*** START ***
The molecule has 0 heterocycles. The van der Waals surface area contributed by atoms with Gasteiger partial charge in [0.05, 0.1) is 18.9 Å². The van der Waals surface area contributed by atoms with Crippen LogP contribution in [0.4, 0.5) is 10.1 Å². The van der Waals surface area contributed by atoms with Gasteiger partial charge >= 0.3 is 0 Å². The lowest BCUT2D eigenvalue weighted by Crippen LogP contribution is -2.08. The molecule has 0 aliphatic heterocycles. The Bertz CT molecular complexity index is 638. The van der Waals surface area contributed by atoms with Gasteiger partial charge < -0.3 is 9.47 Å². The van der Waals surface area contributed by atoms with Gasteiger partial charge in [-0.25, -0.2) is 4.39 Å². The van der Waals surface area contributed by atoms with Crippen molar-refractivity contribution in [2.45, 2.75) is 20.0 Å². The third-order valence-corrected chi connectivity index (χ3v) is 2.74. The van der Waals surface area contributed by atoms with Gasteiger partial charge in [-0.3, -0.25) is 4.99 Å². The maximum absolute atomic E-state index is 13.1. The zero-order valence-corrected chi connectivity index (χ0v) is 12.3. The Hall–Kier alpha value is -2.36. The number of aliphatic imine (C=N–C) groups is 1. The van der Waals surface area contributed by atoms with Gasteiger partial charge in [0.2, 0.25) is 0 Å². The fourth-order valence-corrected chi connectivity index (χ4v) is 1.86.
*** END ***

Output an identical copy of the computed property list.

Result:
The molecule has 0 heterocycles. The van der Waals surface area contributed by atoms with Gasteiger partial charge in [0.05, 0.1) is 18.9 Å². The van der Waals surface area contributed by atoms with Crippen LogP contribution in [0.4, 0.5) is 10.1 Å². The van der Waals surface area contributed by atoms with Gasteiger partial charge >= 0.3 is 0 Å². The lowest BCUT2D eigenvalue weighted by Crippen LogP contribution is -2.08. The molecule has 0 aliphatic heterocycles. The Bertz CT molecular complexity index is 638. The van der Waals surface area contributed by atoms with Gasteiger partial charge < -0.3 is 9.47 Å². The van der Waals surface area contributed by atoms with Gasteiger partial charge in [-0.25, -0.2) is 4.39 Å². The van der Waals surface area contributed by atoms with Crippen molar-refractivity contribution in [2.45, 2.75) is 20.0 Å². The third-order valence-corrected chi connectivity index (χ3v) is 2.74. The van der Waals surface area contributed by atoms with Gasteiger partial charge in [-0.3, -0.25) is 4.99 Å². The maximum absolute atomic E-state index is 13.1. The zero-order valence-corrected chi connectivity index (χ0v) is 12.3. The Hall–Kier alpha value is -2.36. The number of aliphatic imine (C=N–C) groups is 1. The van der Waals surface area contributed by atoms with Gasteiger partial charge in [0.2, 0.25) is 0 Å². The fourth-order valence-corrected chi connectivity index (χ4v) is 1.86.